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Telephone Counseling for Population-based Smoking Cessation

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Abstract:

Objectives: To examine the options for use, efficiency, and effectiveness for structuring a population-based telephone smoking-cessation service. Methods: Callers (n=632) to a 1–800 number were randomized in a 2 (50-minute counseling with 2/6 calls) x 2 (pamphlet/booklet) design with print only control. Results: Six-month use of the service was 0.6% of adult smokers. Service promotion cost $31.02/person. Telephone counseling resulted in higher continued abstinence (5%) than did print only (1%), P<.05. Amount of print and calls did not increase cessation. Six calls resulted in lower completion rates than 2 (22% vs 56%, P<.05). Conclusions: For planning, consider 1% use, low-cost promotion, pamphlet, 50-minute initial counseling plus 2 follow-ups, and minimize call-attempts.

Keywords: cessation; counseling methods; population-based; smoking; telephone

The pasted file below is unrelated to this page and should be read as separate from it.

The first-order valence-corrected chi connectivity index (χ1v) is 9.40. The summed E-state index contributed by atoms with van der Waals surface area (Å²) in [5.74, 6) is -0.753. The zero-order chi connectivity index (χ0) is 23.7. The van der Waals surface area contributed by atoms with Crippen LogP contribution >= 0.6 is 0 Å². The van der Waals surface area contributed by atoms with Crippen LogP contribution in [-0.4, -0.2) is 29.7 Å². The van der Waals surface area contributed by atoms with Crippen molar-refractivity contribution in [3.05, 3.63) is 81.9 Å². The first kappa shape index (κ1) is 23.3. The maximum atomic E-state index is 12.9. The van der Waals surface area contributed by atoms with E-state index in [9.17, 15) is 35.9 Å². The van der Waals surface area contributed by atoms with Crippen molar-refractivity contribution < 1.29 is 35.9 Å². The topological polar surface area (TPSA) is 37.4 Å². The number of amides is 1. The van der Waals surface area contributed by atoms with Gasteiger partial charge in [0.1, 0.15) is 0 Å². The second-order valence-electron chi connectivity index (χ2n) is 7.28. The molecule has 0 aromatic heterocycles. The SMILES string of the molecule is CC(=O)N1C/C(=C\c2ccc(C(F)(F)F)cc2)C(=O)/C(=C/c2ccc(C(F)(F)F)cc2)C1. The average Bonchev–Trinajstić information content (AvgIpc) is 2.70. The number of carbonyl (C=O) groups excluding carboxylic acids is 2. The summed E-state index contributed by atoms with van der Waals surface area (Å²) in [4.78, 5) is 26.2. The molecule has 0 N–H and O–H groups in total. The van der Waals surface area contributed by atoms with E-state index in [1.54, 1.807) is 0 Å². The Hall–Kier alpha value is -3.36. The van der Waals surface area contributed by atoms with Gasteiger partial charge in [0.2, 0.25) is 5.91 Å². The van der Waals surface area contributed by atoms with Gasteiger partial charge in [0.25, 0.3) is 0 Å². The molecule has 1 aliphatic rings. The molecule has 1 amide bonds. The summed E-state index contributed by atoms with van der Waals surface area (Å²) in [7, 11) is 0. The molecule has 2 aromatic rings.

Document Type: Research Article

DOI: http://dx.doi.org/10.5993/AJHB.28.3.4

Affiliations: 1: Department of Health Studies and Gerontology, the Canadian Cancer Society/National Cancer Institute of Canada Centre for Behavioural Research and Program Evaluation, University of Waterloo, Waterloo, ON, Canada 2: Department of Health Studies and Gerontology, and Director, the Canadian Cancer Society/National Cancer Institute of Canada Centre for Behavioural Research and Program Evaluation, University of Waterloo, Waterloo, ON, Canada 3: Department of Health Studies and Gerontology, Co-Director, Health Behaviour Research Group, University of Waterloo, Waterloo, ON, Canada 4: Health Behaviour Research Group, University of Waterloo, Waterloo, ON, Canada 5: Professor, Department of Statistics and Actuarial Science, Co-Director, Health Behaviour Research Group, University of Waterloo, Waterloo, ON, Canada

Publication date: May 1, 2004

More about this publication?
  • The American Journal of Health Behavior seeks to improve the quality of life through multidisciplinary health efforts in fostering a better understanding of the multidimensional nature of both individuals and social systems as they relate to health behaviors.

    The Journal aims to provide a comprehensive understanding of the impact of personal attributes, personality characteristics, behavior patterns, social structure, and processes on health maintenance, health restoration, and health improvement; to disseminate knowledge of holistic, multidisciplinary approaches to designing and implementing effective health programs; and to showcase health behavior analysis skills that have been proven to affect health improvement and recovery.

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